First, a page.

Raw materials aren’t getting any cheaper and with the way prices have been skyrocketing over the years, it makes you wonder how much of a disposable income people will have left. Many people have eliminated supplements from their monthly purchases simply because they are becoming cost prohibited. Many brands try to keep their prices as low as possible to make it more affordable to the consumer—ultimately shrinking their margins. But wait, there’s more! When you work with a national distributor, they are going to squeeze you like a pimple in order to get the best price from you so they can in turn sell it and make more margins for themselves. What’s happening is that you end up losing margin and revenue just to put more money in the distributors pocket—make sense? It shouldn’t. You’re getting screwed.
Don’t give me your wallet, I’d rather take everything in your bank account
Some people think how great it would be to work with a national distributor because they could let them do all the selling for the brand. When they come back down to planet earth, they realize that isn’t the case at all. If you want to get noticed from the accounts the distributor works with, you’ll need to pay to run ads in their catalogs. Generally, a new catalog is released every quarter, so plan on spending a considerable dollar amount four times a year on ads in their catalog. Then, if you want to catch the attention of retailers, you need to put monthly deals together that can be blasted out or spoken about to accounts. These can be anywhere from a 2+1 to a 12+1 deal. This isn’t an expense that you split between yourself and the distributor, this money is coming from your pocket each month when they send you their credits. Many distributors even make you pay for damages or returns from retailers.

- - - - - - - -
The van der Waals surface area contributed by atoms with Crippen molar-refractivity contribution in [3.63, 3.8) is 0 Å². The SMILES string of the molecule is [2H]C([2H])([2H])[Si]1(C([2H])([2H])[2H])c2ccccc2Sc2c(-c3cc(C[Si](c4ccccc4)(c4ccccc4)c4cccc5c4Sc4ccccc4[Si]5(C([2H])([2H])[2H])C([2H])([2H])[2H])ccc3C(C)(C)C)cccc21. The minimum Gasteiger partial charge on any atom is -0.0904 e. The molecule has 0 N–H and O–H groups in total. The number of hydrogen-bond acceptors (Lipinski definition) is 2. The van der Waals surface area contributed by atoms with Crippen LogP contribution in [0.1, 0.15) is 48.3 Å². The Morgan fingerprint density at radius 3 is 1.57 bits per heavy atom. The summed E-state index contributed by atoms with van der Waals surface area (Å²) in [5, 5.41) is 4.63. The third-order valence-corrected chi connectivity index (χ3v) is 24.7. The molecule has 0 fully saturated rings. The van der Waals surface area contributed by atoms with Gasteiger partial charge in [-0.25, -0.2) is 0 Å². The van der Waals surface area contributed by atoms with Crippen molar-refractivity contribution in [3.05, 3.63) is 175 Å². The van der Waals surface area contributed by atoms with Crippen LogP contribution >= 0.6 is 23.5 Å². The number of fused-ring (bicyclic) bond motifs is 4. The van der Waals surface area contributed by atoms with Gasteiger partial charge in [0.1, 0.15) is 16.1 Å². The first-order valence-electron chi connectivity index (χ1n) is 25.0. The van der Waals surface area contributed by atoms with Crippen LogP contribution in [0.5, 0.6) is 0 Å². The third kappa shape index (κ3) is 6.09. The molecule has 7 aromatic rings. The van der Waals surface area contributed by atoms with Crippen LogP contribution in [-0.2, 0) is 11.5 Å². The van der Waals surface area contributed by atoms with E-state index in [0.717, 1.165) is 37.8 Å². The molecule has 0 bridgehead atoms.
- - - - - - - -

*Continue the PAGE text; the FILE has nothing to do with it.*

It’s a pay to play type of game with national distributors. If you want to play with the big dogs, you yourself need to act like a big dog—even if that means faking it in hopes of making it big. You need to invest a lot of money just to get on their radar and have them pushing your brand to their customers. There’s nothing you will do with a distributor that isn’t going to cost you money. Out of the kindness of their heart, they are not going to “help you out” on their dime. Be prepared to spend a lot of money to get any traction, if at all, through a national distributor.
Don’t forget about samples. Not only is it what retailers expect, but it’s an easy way for a sales team to introduce your brand and products to their accounts. They walk in, give a quick pitch, drop off some samples with a price sheet and on to the next account they go. Hopefully, the money spent on samples will translate into sales, but unfortunately that isn’t always the case—and not all samples are cheap. If you have pills or powders, they are generally friendlier on your wallet than something like a bar or drink. And if you have a salesman who simply doesn’t care, they could drop off a whole case of product and not think twice about it, meanwhile you’re paying for those samples.